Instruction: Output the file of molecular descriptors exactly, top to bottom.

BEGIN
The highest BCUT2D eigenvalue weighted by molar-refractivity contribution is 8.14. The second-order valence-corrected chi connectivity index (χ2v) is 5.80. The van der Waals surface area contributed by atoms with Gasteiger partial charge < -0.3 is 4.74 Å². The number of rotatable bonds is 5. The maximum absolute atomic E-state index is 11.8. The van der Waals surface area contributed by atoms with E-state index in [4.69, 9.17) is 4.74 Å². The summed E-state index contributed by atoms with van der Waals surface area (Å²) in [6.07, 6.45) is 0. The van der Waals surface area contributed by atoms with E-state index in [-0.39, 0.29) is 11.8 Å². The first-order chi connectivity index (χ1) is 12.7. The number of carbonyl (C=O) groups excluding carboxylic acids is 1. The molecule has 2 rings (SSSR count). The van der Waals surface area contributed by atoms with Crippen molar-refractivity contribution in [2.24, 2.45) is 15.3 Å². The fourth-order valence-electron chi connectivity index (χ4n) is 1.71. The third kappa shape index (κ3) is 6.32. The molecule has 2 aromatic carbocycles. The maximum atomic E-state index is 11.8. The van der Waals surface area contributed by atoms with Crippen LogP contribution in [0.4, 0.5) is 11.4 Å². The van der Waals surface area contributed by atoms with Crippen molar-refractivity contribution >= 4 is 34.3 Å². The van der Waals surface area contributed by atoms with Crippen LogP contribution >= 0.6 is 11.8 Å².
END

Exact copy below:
The highest BCUT2D eigenvalue weighted by molar-refractivity contribution is 8.14. The second-order valence-corrected chi connectivity index (χ2v) is 5.80. The van der Waals surface area contributed by atoms with Gasteiger partial charge < -0.3 is 4.74 Å². The number of rotatable bonds is 5. The maximum absolute atomic E-state index is 11.8. The van der Waals surface area contributed by atoms with E-state index in [4.69, 9.17) is 4.74 Å². The summed E-state index contributed by atoms with van der Waals surface area (Å²) in [6.07, 6.45) is 0. The van der Waals surface area contributed by atoms with E-state index in [-0.39, 0.29) is 11.8 Å². The first-order chi connectivity index (χ1) is 12.7. The number of carbonyl (C=O) groups excluding carboxylic acids is 1. The molecule has 2 rings (SSSR count). The van der Waals surface area contributed by atoms with Crippen molar-refractivity contribution in [2.24, 2.45) is 15.3 Å². The fourth-order valence-electron chi connectivity index (χ4n) is 1.71. The third kappa shape index (κ3) is 6.32. The molecule has 2 aromatic carbocycles. The maximum atomic E-state index is 11.8. The van der Waals surface area contributed by atoms with Crippen LogP contribution in [0.4, 0.5) is 11.4 Å². The van der Waals surface area contributed by atoms with Crippen molar-refractivity contribution >= 4 is 34.3 Å². The van der Waals surface area contributed by atoms with Crippen LogP contribution >= 0.6 is 11.8 Å².